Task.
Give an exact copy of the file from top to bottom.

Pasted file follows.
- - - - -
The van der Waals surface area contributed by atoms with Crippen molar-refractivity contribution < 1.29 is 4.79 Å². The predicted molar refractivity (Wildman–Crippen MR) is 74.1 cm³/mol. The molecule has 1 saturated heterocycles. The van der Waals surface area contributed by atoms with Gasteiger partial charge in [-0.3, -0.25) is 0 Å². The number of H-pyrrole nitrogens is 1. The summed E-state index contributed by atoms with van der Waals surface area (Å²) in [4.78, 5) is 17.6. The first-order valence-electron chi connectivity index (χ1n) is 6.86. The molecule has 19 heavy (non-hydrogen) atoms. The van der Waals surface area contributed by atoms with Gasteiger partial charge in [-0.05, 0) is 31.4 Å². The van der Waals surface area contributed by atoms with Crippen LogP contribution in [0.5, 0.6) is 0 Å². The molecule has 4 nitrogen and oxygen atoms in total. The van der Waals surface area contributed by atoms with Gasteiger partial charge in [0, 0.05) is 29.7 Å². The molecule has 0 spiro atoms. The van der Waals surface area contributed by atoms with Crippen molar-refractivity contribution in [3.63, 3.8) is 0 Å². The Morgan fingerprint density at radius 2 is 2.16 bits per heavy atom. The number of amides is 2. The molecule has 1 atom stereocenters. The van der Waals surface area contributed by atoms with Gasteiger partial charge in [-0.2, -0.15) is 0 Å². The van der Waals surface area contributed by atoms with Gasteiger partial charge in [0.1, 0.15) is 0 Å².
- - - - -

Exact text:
The van der Waals surface area contributed by atoms with Crippen molar-refractivity contribution < 1.29 is 4.79 Å². The predicted molar refractivity (Wildman–Crippen MR) is 74.1 cm³/mol. The molecule has 1 saturated heterocycles. The van der Waals surface area contributed by atoms with Gasteiger partial charge in [-0.3, -0.25) is 0 Å². The number of H-pyrrole nitrogens is 1. The summed E-state index contributed by atoms with van der Waals surface area (Å²) in [4.78, 5) is 17.6. The first-order valence-electron chi connectivity index (χ1n) is 6.86. The molecule has 19 heavy (non-hydrogen) atoms. The van der Waals surface area contributed by atoms with Gasteiger partial charge in [-0.05, 0) is 31.4 Å². The van der Waals surface area contributed by atoms with Crippen LogP contribution in [0.5, 0.6) is 0 Å². The molecule has 4 nitrogen and oxygen atoms in total. The van der Waals surface area contributed by atoms with Gasteiger partial charge in [0, 0.05) is 29.7 Å². The molecule has 0 spiro atoms. The van der Waals surface area contributed by atoms with Crippen molar-refractivity contribution in [3.63, 3.8) is 0 Å². The Morgan fingerprint density at radius 2 is 2.16 bits per heavy atom. The number of amides is 2. The molecule has 1 atom stereocenters. The van der Waals surface area contributed by atoms with Gasteiger partial charge in [-0.2, -0.15) is 0 Å². The van der Waals surface area contributed by atoms with Gasteiger partial charge in [0.1, 0.15) is 0 Å².